The Ovenbird (Seiurus aurocapilla) is a small, terrestrial bird with spotted underparts, a bold eyering, and an orange stripe on its head.
Watch for this common warbler species in forest during the summer and in wooded parks and other green space during migration.
If you see a small olive bird steadily walking on the ground with spotted underparts and its tail held up, you have probably found an Ovenbird!
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The Ovenbird is a small warbler with plain olive upperparts, and white underparts with black spots and streaks on its chest and flanks. This little bird also has a white eyering, a dark line on each side of its white throat, and a sharp, gray and pink beak.
On their head, Ovenbirds have an orange stripe bordered with black, right on the center of their crown. These birds also some olive coloration on their sides and lower flanks, and pink legs.
Unlike several other warblers, they don’t have any barring or markings on their wings or tail, and can look more like a small thrush than other members of the Parulidae.
These birds are around the same size as a sparrow and are 6 inches in length, have a 9.5-inch wingspan, and weigh .68 ounces. We can also recognize them by their signature behavior of carefully walking on the forest floor as they hold their tail up.
Male and female Ovenbirds look the same, but only male birds sing their loud, staccato song. One of the more easily recognized bird songs, Ovenbirds repeat the same double-noted sound eight times. The song gets louder as the bird says, teacher teacher teacher teacher.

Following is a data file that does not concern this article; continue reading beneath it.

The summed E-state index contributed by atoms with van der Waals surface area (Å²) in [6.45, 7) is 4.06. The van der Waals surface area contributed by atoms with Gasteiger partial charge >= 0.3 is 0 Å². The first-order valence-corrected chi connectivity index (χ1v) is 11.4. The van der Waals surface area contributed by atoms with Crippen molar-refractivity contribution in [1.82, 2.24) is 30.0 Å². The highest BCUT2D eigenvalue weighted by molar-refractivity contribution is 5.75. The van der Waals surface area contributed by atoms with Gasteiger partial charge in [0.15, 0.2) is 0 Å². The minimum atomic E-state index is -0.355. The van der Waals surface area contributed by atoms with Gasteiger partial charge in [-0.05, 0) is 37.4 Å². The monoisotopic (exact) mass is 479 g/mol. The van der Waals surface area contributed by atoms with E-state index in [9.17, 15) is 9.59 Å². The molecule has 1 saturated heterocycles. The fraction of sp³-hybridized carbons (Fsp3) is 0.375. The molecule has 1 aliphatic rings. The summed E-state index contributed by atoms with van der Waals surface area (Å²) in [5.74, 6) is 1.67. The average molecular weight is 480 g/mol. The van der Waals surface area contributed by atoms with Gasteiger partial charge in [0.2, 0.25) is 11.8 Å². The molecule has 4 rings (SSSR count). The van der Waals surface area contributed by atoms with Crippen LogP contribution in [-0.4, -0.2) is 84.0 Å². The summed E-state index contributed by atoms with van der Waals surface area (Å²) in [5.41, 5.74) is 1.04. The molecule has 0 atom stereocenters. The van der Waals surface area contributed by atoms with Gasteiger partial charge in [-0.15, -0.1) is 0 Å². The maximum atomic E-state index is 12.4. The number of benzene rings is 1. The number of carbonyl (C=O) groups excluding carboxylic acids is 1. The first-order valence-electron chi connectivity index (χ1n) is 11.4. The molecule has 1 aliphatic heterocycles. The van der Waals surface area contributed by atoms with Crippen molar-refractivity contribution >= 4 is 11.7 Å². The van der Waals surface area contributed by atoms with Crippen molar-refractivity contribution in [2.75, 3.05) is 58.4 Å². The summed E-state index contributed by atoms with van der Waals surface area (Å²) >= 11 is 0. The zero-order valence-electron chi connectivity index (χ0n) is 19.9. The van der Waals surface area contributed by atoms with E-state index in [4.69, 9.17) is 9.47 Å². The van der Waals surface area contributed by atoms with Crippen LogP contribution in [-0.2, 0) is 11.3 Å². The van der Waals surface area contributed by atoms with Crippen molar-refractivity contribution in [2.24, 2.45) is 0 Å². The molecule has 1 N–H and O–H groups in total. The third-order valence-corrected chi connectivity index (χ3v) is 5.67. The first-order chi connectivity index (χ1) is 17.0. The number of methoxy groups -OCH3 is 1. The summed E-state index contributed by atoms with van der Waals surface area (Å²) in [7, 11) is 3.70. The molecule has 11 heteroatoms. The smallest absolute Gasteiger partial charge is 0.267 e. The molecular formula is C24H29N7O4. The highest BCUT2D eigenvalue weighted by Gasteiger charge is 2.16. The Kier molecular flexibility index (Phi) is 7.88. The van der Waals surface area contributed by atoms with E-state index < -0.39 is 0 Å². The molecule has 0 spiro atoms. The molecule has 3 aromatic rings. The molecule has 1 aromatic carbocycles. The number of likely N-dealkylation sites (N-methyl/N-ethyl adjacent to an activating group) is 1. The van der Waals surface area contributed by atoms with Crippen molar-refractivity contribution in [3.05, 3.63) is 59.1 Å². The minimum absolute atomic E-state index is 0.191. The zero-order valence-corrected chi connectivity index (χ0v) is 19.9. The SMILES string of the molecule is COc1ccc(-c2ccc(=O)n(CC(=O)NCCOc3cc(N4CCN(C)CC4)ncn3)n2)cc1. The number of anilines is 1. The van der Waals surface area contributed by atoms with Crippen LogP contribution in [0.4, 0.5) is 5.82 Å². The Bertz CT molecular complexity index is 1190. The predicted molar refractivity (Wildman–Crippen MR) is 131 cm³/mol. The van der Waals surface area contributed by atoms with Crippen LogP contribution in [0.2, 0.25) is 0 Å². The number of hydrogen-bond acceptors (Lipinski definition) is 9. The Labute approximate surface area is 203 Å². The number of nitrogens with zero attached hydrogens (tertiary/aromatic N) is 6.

Both sexes also make a sharp chip note.
Ovenbirds’ diet mostly consists of insects and other invertebrates. On their breeding grounds, this terrestrial bird eats a wide variety of small insects, bugs, and larvae.
Although they take all sorts of invertebrates, some of the more common prey items include ground beetles, larvae, and flies.
On their tropical wintering grounds, Ovenbirds have a similar diet, but they may eat more ants and seeds. At times, they can also take advantage of Army Ant swarms to catch small bugs that the predatory ants scare out of hiding.
In general, this species takes advantage of whatever invertebrate food source happens to be most abundant. With that in mind, when they find a good food source, they tend to focus on that particular area until they have eaten most of the bugs.
No matter where they look for food, this warbler species typically forages by picking prey from leaves on the ground as it steadily walks through forest or shaded second growth. However, if they find trees with an abundance of caterpillar larvae, they can fly up into the foliage to feed on them.
Ovenbirds prefer shaded spots with plenty of leaf litter and almost never come into the open.
Nesting and Eggs
Ovenbirds come to their breeding grounds in May and females find mates a few days after arrival. Not long after, the female bird starts building her nest in a spot with a tall canopy, and often near a fallen tree or old, overgrown trail.
Her nest is also far from the edge of the forest and begins as a small, cleared spot on the ground. The female Ovenbird then uses grass, bark strips, and other dry plant matter to construct a small cup nest and lines it with deer or horse hair. The mother bird also makes a larger, dome-like structure over the nest to hide and protect it.
After five or six days, she finishes the dome by making a side entrance and placing dead leaves and other bits of vegetation on top so it just looks like part of the ground.
The female lays three to six, 0.79 inch long, pale eggs speckled with lavender and reddish-brown markings. After incubating them for 12 days, the eggs hatch and the male starts to help with nesting duties.